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The Charter can't be overruled by the ECJ

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The No side continue their tactics of scaremongering.  Recently Joe Higgins maintained that Article 52 (1) of the Charter of Fundamental Rights, and its explanatory memorandum (below) allows for the rights in the Charter to be overuled by the Europoean Court of Justice (ECJ)  in order to facilitate the "common organisation of the market", and that this is laid down in case law.

Women for Europe would like to clear this one up!  This one is a long one as we want to tall the WHOLE story!

In his argument, Joe Higgins disingenuously only uses HALF of the quote from the ECJ.  The other half of the quote says that restrictions on the rights contained in the Charter are only accptable (1) "provided that they correspond to objectives of general interest pursued by the Comunity" - namely those set out in Article 3 of the Libsbon Treaty.

 

Article 3 of the Lisbon Treaty reads as follows:

 

  1. The Union's aim is to promote peace, its values and the well-being of its peoples.
  2. The Union shall offer its citizens an area of freedom, security and justice without internal frontiers, in which the free movement of persons is ensured in conjunction with appropriate measures with respect to external border controls, asylum, immigration and the prevention and combatting of crime.
  3. The Union shall establish an internal market.  It shall work for the sustainable development of Europe based on balanced economic growth and price stability, a highly competitive social market economy, aiming at full emplyment and social progress, and a high level of protection and improvement of the quality of the environment.  It shall promote scientific and technological advances.
It shall combat social exclusion and discrimination, and shall promote social justice and protection, equality between women and men, solidarity between generations and protection of the rights of the child.
It shall promote economic, social and territorial cohesion, and solidarity among Member States.
It shall respect its rich cultural and linguistic diversity, and shall ensure that Europe's cultural heritage is safeguarded and enhanced.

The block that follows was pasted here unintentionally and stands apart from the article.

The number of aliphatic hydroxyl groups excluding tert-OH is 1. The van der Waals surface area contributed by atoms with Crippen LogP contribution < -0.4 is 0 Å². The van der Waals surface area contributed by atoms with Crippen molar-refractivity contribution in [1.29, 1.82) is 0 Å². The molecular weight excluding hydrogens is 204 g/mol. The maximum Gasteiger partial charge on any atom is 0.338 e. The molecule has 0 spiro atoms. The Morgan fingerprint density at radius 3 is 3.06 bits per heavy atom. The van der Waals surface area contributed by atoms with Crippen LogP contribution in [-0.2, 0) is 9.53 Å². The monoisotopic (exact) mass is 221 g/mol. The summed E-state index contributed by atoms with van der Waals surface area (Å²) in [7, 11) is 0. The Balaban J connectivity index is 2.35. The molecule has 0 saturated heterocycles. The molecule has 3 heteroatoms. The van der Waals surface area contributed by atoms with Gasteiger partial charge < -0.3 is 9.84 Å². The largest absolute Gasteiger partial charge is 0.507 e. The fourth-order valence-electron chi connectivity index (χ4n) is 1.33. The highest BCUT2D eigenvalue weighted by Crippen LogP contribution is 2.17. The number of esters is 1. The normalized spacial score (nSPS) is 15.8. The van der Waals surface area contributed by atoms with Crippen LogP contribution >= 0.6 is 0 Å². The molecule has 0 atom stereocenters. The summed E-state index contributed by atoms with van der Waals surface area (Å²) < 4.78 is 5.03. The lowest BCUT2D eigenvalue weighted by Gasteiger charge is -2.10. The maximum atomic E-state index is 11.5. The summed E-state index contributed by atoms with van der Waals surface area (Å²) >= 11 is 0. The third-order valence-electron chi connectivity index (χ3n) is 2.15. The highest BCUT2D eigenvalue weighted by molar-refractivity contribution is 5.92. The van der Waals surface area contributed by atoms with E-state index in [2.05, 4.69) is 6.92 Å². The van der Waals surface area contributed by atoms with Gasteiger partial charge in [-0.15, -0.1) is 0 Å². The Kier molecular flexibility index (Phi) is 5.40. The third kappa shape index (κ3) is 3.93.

And (2) provided that those restrictions "do not constitute, with regard to the aim pursued, disproportionate and unreasonable interference undermining the very substance of those rights."
Hence, Joe Higgins is WRONG about the ECJ being able to ride roughshod over the Charter in favour of the internal market.  The Charter of Fundamental Rights provides an effective balance to the necessities of the internal market in areas where the EU has competency.
What Article 52(1) of the Charter actually says:
52.1 Any limitation on the exercise of the rights and freedoms recognised by this Charter must be provided for by law and respect the essence of those rights and freedoms.  Subject to the principle of proportionality, limitations may be made only if they are necessary and genuinely meet objectives of general interest recognised by the Union or the need to protect the rights and freedoms of others.
What does Article 52.1 actually mean:
The purpose of Article 52 is to set the scope of the rights and principles of the Charter, and to lay down rules for when they are being interpreted.  Paragraph 1 deals with the limitation of rights and its wording is based on the case law from the ECJ.   Essentially it means that restrictions may be imposed on the exercise of fundamental rights ONLY in cases where these restrictions are in line with the objectives of general interest that are being pursued by the EU, and ONLY in circumstances where any such restrictions do not interfere with these rights on an unreasonable level.